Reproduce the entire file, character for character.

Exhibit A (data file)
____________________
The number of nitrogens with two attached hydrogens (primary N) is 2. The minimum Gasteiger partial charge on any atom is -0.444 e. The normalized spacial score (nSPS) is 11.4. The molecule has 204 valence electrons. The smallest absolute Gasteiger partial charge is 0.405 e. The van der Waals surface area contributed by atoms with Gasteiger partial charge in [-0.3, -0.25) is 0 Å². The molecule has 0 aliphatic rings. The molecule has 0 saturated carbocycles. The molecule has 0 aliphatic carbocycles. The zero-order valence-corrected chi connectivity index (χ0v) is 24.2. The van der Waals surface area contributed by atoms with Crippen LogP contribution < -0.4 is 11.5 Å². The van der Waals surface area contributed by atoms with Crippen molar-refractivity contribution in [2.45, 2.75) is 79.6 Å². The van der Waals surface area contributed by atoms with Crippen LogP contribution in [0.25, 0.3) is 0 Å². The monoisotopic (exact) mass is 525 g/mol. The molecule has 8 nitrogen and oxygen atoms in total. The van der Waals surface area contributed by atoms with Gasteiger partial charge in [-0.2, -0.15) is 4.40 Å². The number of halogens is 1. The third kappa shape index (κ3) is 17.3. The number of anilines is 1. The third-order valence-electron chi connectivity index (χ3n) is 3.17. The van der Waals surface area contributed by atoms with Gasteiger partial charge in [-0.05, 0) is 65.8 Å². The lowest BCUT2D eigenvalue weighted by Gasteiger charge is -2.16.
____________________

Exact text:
The number of nitrogens with two attached hydrogens (primary N) is 2. The minimum Gasteiger partial charge on any atom is -0.444 e. The normalized spacial score (nSPS) is 11.4. The molecule has 204 valence electrons. The smallest absolute Gasteiger partial charge is 0.405 e. The van der Waals surface area contributed by atoms with Gasteiger partial charge in [-0.3, -0.25) is 0 Å². The molecule has 0 aliphatic rings. The molecule has 0 saturated carbocycles. The molecule has 0 aliphatic carbocycles. The zero-order valence-corrected chi connectivity index (χ0v) is 24.2. The van der Waals surface area contributed by atoms with Crippen LogP contribution < -0.4 is 11.5 Å². The van der Waals surface area contributed by atoms with Crippen molar-refractivity contribution in [2.45, 2.75) is 79.6 Å². The van der Waals surface area contributed by atoms with Crippen LogP contribution in [0.25, 0.3) is 0 Å². The monoisotopic (exact) mass is 525 g/mol. The molecule has 8 nitrogen and oxygen atoms in total. The van der Waals surface area contributed by atoms with Gasteiger partial charge in [-0.2, -0.15) is 4.40 Å². The number of halogens is 1. The third kappa shape index (κ3) is 17.3. The number of anilines is 1. The third-order valence-electron chi connectivity index (χ3n) is 3.17. The van der Waals surface area contributed by atoms with Gasteiger partial charge in [-0.05, 0) is 65.8 Å². The lowest BCUT2D eigenvalue weighted by Gasteiger charge is -2.16.